Date of Award
Master of Science
Department of Systems Engineering and Management
Michael E. Miller, PhD.
A proposed Attitude Stabilization Display (ASD) is evaluated against the traditional Attitude Indicator (AI). To understand the merit of this research, U.S. Air Force Class A spatial disorientation (SD) mishaps over the past 21 years were analyzed. This analysis applied Human Factors Analysis and Classification System codes to determine mishaps involving SD. This data was combined with data from the Reliability and Maintainability Information System to determine accident rates per flight hour. Seventy-two SD mishaps were analyzed, resulting in the loss of 101 lives and 65 aircraft since fiscal year (FY) 1993 for a total cost of $2.32 billion. Results indicate that future SD research should be focused on fighter/attack and helicopter platforms. With these results as the motivation, the graphical portions of the ASD were compared to the AI through a desktop flight simulation experiment in which participants used each display to recover from unusual attitudes. Participants completed recovery tasks approximately 2 seconds faster with the AI, on average. This time difference was greatest for participants having flight experience. Survey responses revealed that certain ASD design choices could be beneficial. Further investigation of the ASD is recommended as are updates to the Air Force safety center database.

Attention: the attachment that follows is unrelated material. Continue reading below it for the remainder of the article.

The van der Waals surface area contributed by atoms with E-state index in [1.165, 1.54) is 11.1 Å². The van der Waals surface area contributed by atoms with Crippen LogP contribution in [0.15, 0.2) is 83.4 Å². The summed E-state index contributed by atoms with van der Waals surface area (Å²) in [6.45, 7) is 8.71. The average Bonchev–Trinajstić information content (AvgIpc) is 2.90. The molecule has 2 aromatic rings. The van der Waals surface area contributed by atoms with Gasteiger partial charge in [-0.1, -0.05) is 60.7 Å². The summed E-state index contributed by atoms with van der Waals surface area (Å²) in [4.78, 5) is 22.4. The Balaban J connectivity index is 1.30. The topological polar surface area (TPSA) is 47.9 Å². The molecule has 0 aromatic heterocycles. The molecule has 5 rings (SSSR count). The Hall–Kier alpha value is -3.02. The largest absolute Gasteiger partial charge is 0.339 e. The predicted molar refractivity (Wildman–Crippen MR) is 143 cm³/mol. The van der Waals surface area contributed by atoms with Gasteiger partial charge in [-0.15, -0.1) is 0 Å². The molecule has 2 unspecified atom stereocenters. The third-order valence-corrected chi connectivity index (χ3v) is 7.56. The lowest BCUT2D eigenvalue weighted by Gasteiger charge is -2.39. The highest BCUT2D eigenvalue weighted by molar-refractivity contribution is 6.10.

DTIC Accession Number
Poisson, Robert J., "Spatial Disorientation: Past, Present, and Future" (2014). Theses and Dissertations. 720.